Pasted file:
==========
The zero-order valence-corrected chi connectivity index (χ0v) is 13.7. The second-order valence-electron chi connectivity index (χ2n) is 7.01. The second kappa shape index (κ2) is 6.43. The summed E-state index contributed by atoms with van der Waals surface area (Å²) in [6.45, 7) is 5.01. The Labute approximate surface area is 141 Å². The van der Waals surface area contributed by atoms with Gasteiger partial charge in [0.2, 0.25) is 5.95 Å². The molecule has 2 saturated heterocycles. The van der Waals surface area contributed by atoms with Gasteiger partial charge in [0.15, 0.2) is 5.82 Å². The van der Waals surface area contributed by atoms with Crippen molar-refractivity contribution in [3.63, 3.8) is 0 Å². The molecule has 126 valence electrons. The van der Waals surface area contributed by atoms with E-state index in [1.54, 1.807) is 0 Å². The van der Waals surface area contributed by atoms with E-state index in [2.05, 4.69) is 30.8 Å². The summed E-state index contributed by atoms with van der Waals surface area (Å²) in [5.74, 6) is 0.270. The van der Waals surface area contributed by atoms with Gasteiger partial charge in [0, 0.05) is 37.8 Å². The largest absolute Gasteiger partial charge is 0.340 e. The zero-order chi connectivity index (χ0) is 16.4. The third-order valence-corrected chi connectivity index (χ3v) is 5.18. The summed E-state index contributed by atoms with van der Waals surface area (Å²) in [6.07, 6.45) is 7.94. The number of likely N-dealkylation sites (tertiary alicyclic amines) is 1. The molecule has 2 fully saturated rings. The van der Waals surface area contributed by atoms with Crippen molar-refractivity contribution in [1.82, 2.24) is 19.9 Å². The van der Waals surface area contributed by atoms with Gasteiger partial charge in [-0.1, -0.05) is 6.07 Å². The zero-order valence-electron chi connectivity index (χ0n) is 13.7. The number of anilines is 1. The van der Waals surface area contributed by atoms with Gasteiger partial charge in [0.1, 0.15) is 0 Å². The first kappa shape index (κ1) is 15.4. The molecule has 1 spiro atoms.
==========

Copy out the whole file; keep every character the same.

The zero-order valence-corrected chi connectivity index (χ0v) is 13.7. The second-order valence-electron chi connectivity index (χ2n) is 7.01. The second kappa shape index (κ2) is 6.43. The summed E-state index contributed by atoms with van der Waals surface area (Å²) in [6.45, 7) is 5.01. The Labute approximate surface area is 141 Å². The van der Waals surface area contributed by atoms with Gasteiger partial charge in [0.2, 0.25) is 5.95 Å². The molecule has 2 saturated heterocycles. The van der Waals surface area contributed by atoms with Gasteiger partial charge in [0.15, 0.2) is 5.82 Å². The van der Waals surface area contributed by atoms with Crippen molar-refractivity contribution in [3.63, 3.8) is 0 Å². The molecule has 126 valence electrons. The van der Waals surface area contributed by atoms with E-state index in [1.54, 1.807) is 0 Å². The van der Waals surface area contributed by atoms with E-state index in [2.05, 4.69) is 30.8 Å². The summed E-state index contributed by atoms with van der Waals surface area (Å²) in [5.74, 6) is 0.270. The van der Waals surface area contributed by atoms with Gasteiger partial charge in [0, 0.05) is 37.8 Å². The largest absolute Gasteiger partial charge is 0.340 e. The zero-order chi connectivity index (χ0) is 16.4. The third-order valence-corrected chi connectivity index (χ3v) is 5.18. The summed E-state index contributed by atoms with van der Waals surface area (Å²) in [6.07, 6.45) is 7.94. The number of likely N-dealkylation sites (tertiary alicyclic amines) is 1. The molecule has 2 fully saturated rings. The van der Waals surface area contributed by atoms with Crippen molar-refractivity contribution in [1.82, 2.24) is 19.9 Å². The van der Waals surface area contributed by atoms with Gasteiger partial charge in [-0.1, -0.05) is 6.07 Å². The zero-order valence-electron chi connectivity index (χ0n) is 13.7. The number of anilines is 1. The van der Waals surface area contributed by atoms with Gasteiger partial charge in [0.1, 0.15) is 0 Å². The first kappa shape index (κ1) is 15.4. The molecule has 1 spiro atoms.